Panel discussions will focus on how ship architects and designers can convey brand identity and meet safety and other regulations while creating interiors for cruise ships at the Marine Interiors Cruise & Ferry Global Expo, which will be held in Hamburg, Germany from 11-13 September 2019.
The first panel discussion will explore “how design helps to convey, define or create brand identity” and focus on how designers can incorporate a cruise company’s brand values into the interiors of their ships. Designers will share examples of how they achieved this in the past for their cruise clients. Main speaker Tal Danai, founder and CEO of the art consulting and curating agency ARTLink.Inc, will focus on how art can be used onboard cruise ships.
“At the moment we are curating collections for five large cruise ships as well as five luxury hotels, and we are developing and operating galleries onboard 14 ships,” said Danai.
A second panel discussion will focus on how interior designers can comply with safety and other marine regulations while delivering aesthetically pleasing designs. The “How to design to comply” panel will be moderated by David McCarthy, director of Marine Projects and Communications at UK-based design firm AD Associates.
“Go and experience things, touch the materials, and take in the ambience with all your senses,” said McCarthy. “This was a great piece of advice I received during my early career at sea.”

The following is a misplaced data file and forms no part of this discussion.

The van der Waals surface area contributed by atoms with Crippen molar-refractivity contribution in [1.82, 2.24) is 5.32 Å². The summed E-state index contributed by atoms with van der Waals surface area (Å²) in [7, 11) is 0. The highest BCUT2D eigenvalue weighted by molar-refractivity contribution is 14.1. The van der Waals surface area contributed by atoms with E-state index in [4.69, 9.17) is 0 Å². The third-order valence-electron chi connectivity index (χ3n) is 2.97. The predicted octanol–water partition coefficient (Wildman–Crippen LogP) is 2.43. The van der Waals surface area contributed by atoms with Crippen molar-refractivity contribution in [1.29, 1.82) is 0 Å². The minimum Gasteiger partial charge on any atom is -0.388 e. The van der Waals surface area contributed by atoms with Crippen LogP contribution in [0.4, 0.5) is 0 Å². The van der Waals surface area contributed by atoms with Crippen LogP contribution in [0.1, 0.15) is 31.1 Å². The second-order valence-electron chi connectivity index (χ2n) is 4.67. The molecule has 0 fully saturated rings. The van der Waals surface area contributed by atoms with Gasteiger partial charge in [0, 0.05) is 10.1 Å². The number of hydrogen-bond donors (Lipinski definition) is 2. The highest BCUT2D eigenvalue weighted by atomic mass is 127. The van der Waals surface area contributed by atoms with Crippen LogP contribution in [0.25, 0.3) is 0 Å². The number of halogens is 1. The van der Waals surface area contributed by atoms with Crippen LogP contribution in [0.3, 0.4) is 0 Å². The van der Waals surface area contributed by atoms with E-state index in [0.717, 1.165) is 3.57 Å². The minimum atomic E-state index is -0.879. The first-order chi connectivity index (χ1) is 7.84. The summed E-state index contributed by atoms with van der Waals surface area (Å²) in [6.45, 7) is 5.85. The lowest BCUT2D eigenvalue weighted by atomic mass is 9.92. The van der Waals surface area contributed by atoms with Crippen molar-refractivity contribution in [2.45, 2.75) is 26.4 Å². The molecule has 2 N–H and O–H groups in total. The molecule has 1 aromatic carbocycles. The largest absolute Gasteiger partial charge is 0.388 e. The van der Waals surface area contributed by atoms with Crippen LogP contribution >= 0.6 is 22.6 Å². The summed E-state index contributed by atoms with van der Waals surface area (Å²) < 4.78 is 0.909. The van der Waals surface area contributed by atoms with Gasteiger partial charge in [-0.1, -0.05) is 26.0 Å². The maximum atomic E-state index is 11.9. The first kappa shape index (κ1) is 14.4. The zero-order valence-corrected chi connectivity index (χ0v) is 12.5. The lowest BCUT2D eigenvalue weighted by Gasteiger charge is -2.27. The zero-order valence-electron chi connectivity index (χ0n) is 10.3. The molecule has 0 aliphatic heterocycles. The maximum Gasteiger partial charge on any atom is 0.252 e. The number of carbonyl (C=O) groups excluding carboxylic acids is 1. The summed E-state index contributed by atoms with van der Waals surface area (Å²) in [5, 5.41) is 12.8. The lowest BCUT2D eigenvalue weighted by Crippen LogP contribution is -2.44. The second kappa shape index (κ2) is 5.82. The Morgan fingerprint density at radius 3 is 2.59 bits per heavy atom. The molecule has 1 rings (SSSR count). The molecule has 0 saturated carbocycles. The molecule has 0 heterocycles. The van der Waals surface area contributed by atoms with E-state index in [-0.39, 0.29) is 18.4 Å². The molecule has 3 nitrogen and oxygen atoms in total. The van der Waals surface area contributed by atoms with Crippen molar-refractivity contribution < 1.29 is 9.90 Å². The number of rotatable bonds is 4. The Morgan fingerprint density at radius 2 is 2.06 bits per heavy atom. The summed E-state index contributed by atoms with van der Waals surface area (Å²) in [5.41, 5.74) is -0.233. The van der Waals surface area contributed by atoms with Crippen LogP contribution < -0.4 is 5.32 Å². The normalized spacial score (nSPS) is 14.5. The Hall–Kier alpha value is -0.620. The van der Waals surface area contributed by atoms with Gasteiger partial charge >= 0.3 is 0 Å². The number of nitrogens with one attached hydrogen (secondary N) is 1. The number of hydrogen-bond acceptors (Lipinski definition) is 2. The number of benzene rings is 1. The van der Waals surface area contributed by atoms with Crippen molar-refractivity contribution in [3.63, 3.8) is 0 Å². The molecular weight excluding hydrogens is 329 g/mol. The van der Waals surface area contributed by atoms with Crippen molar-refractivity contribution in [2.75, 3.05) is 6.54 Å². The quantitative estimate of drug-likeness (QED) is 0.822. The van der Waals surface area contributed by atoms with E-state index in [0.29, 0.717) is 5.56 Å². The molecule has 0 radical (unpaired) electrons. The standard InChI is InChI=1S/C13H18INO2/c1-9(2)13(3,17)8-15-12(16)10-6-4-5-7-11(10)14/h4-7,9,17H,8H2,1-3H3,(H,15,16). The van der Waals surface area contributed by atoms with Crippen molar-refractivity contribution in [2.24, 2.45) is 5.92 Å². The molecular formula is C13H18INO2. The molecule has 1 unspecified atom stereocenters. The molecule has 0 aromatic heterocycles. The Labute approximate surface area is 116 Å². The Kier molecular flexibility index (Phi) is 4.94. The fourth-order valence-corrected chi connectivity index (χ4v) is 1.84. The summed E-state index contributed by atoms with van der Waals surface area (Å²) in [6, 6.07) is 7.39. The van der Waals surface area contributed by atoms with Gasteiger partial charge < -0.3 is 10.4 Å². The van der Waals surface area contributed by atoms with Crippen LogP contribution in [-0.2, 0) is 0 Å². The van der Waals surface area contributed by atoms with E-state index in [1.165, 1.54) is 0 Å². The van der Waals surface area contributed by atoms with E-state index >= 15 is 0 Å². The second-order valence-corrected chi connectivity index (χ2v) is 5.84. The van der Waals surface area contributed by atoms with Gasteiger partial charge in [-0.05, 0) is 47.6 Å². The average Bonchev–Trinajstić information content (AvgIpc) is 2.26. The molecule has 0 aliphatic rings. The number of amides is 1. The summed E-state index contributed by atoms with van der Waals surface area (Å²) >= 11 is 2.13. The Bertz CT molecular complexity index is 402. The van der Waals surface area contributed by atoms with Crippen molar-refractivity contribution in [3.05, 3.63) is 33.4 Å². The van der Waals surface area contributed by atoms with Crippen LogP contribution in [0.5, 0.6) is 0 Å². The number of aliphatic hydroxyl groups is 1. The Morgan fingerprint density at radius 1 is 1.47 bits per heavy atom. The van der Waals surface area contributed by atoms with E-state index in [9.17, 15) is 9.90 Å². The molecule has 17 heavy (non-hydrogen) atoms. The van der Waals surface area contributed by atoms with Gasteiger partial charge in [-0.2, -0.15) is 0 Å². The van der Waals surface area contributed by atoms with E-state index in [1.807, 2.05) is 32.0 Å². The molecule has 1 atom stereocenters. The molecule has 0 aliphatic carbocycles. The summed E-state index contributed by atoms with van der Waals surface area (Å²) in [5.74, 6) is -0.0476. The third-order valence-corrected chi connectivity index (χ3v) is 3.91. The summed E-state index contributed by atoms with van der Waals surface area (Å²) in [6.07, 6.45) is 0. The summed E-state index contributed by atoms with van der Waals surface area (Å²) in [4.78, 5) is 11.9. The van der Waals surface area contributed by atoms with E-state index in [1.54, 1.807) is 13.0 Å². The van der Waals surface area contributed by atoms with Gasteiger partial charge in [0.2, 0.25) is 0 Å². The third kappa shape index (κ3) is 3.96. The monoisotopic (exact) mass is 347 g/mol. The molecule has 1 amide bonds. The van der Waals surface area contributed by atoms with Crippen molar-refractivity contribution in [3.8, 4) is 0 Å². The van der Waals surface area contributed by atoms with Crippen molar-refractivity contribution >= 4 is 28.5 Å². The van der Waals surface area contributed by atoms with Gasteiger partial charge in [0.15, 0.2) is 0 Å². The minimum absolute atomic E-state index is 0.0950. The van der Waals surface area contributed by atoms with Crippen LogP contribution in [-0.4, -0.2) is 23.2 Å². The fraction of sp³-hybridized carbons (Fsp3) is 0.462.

Siegfried Schindler and Kai Bunge, the founders and managing directors of Partner Ship Design, will also speak about safety onboard ships.
“The basics for a safe ship are created during the early concept development stage,” said Schindler. “The first step is to subdivide the ship into fire zones and watertight partitions. Planning the escape routes and the lifeboat positions is the second step, material selection the third.”
Bunge will share tips on how to meet the International Maritime Organization’s Safety of Life at Sea requirements. “Appropriate safety certificates must be provided for all materials used on a ship,” he said. “The main objective is to minimise the use of readily flammable materials. For example, laminate is preferable to solid wood. The same safety-first approach applies to on-board furniture: rounded edges and corners on cabinets, beds and more help to reduce injury hazards at high sea.”
Exhibitors at the trade fair will include the fittings specialists Franke Aquarotter, hospitality equipment consultant Hagola, RP Technik safety experts, and top-ranking suppliers offering everything from light installations to chinaware and custom-manufactured coffee tables.
MARINE INTERIORS will be held in parallel with the 10th Seatrade Europe – Cruise and River Cruise Convention and more than 7,500 participants are expected to attend both events. Visitors interested in attending some of the Marine Interiors discussion panels may reserve an early-bird ticket up until 28 June here.
Share this story